WesternHorseman

Horse Grooming Services Saint Charles MO

Local resource for horse grooming in Saint Charles. Includes detailed information on local businesses that provide access to horse groomers, as well as advice and content on animal grooming, pet care, horse brushes, and horse auctions.

Bark 'N Good Time
(314) 831-9999
Florissant, MO
Services
Mail/Newspaper Retrieval, Pet Transportation, Pooper Scooper Service, Errand Service, Alternating Lights/Curtains, House Sitting, Grooming, Overnight Sitting, Daily Dog Walks
Membership Organizations
Pet Sitters International

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Dogs in Suds
(636) 441-9663
1329 Caulks Hill Rd
Saint Charles, MO
Description
Friendly, experienced and dedicated groomers are knowledgeable in all dog breed styling, as well as the delicate process of cat grooming. Seven days a week we offer affordable bathing, nails (no extra charge for filing!), de-shedding and flea treatments, haircuts tailored to owner preference, as well as nail polish and coat coloring for those pet parents who like a little extra flare! Call for appointment!

Elm Point Animal Hospital LLC
(636) 757-7350
3250 Elm Point Industrial Drive
Saint Charles, MO
Description
A full service veterinary clinic offering dog grooming and boarding services by skilled professionals. We treat your pet like our own. We are open Monday through Saturday.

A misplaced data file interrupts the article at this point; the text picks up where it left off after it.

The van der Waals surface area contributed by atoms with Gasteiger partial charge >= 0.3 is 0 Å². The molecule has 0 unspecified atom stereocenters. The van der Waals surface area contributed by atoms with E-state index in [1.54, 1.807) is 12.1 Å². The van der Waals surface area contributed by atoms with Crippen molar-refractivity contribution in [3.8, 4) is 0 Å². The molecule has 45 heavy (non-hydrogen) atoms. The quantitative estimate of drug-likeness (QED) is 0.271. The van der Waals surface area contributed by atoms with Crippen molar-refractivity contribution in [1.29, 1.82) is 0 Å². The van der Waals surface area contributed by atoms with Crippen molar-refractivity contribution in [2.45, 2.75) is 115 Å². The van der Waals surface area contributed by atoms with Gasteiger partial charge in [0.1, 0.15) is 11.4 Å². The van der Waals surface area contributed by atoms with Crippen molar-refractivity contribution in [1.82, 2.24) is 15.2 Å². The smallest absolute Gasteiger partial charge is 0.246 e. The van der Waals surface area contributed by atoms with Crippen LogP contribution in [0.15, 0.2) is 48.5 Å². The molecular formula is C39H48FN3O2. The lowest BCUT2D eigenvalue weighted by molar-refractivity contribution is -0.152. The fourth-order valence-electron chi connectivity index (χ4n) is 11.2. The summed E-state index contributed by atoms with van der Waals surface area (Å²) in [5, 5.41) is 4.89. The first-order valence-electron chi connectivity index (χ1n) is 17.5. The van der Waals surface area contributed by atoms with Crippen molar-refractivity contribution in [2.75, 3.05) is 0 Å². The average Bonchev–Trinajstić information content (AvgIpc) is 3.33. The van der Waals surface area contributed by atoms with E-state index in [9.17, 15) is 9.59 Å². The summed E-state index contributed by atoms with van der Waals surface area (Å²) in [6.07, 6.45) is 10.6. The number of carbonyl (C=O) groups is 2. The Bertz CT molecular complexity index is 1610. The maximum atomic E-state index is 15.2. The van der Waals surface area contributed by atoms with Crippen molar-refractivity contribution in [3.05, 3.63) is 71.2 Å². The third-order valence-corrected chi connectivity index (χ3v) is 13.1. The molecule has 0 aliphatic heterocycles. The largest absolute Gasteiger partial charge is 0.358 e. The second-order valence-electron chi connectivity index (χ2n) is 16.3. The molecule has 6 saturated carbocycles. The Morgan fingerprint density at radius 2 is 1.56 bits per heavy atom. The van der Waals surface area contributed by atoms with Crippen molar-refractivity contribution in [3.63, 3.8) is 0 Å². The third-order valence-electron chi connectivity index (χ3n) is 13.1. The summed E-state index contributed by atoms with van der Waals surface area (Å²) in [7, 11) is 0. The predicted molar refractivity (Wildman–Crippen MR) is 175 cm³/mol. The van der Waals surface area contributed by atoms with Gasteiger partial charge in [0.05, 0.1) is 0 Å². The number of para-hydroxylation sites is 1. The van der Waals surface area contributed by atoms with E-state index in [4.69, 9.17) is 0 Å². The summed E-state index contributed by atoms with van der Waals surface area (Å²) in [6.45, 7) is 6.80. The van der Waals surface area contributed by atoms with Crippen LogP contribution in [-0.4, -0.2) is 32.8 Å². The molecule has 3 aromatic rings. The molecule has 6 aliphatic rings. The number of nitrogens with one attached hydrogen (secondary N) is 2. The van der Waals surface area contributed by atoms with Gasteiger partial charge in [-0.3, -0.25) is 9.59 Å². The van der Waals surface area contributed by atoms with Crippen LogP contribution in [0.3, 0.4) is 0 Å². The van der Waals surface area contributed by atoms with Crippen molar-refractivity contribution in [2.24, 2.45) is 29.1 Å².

Willowbrook Dog Grooming
(314) 569-5999
10465 Old Olive Street Road
Saint Louis, MO
Description
Willowbrook Dog Grooming is a family owned business. We have been in the grooming business for over 12 years.We offer a complete line of grooming services. We use only natural, biodegradable shampoos because they are safe for pets and the environment.Please call us to make an appointment.

Canine Cottage Full Service Salon
(636) 536-0244
17516 Chesterfield Airport Road
Chesterfield, MO
Description
Intimate salon located in West County. Services include: bathing, grooming, nails, facials, shed reduction, and teeth maintenance. Many "glampacks" available. A pampered canine is a happy canine!

West County Pet Care
(636) 394-6852
Ballwin, MO
Services
Mail/Newspaper Retrieval, Pet Transportation, Pooper Scooper Service, Doggie Day Care, Errand Service, Alternating Lights/Curtains, House Sitting, Grooming, Overnight Sitting, Daily Dog Walks
Membership Organizations
Pet Sitters International

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Dogville llc
(636) 922-0292
6065 Mexico Rd.
Saint Peters, MO
Description
Dogville llc. Is a full service all breed grooming salon , We offer free nail grinding with every groom and specialty shampoos to keep your dog skin and coat healthy at no extra charge to you . Open Monday- Saturday.

Love Your Mutt, LLC
(636) 448-1334
3488 B Hiram St.
Saint Charles, MO
Description
Your pet will feel at home, because it is at home. Offering the one on one attention you and your pet deserve in convenience of your driveway (or office). Price includes bath, breed specific haircut's available, conditioner, oral gel application, nail trim & file, pads, ears and short potty walk. Call today to get your breed specific quote.
Services
Grooms most/all breeds of dogs, Special Care Appointments , Offers Large Dog (70+ Pounds) Grooming Services

Canine Designs
(314) 838-8030
444 Howdershell
Florissant, MO
Description
Canine Designs offers distinctive all breed pet grooming by appointment only. Our Shop has been preferred by selective pets and their people for over 20 years. We are open Tuesday - Saturday. Call for an appointment and see the difference.

Diva Dog Spa LLC
636-256-DIVA(3482)
15555 Manchester Rd.
Ballwin, MO
Description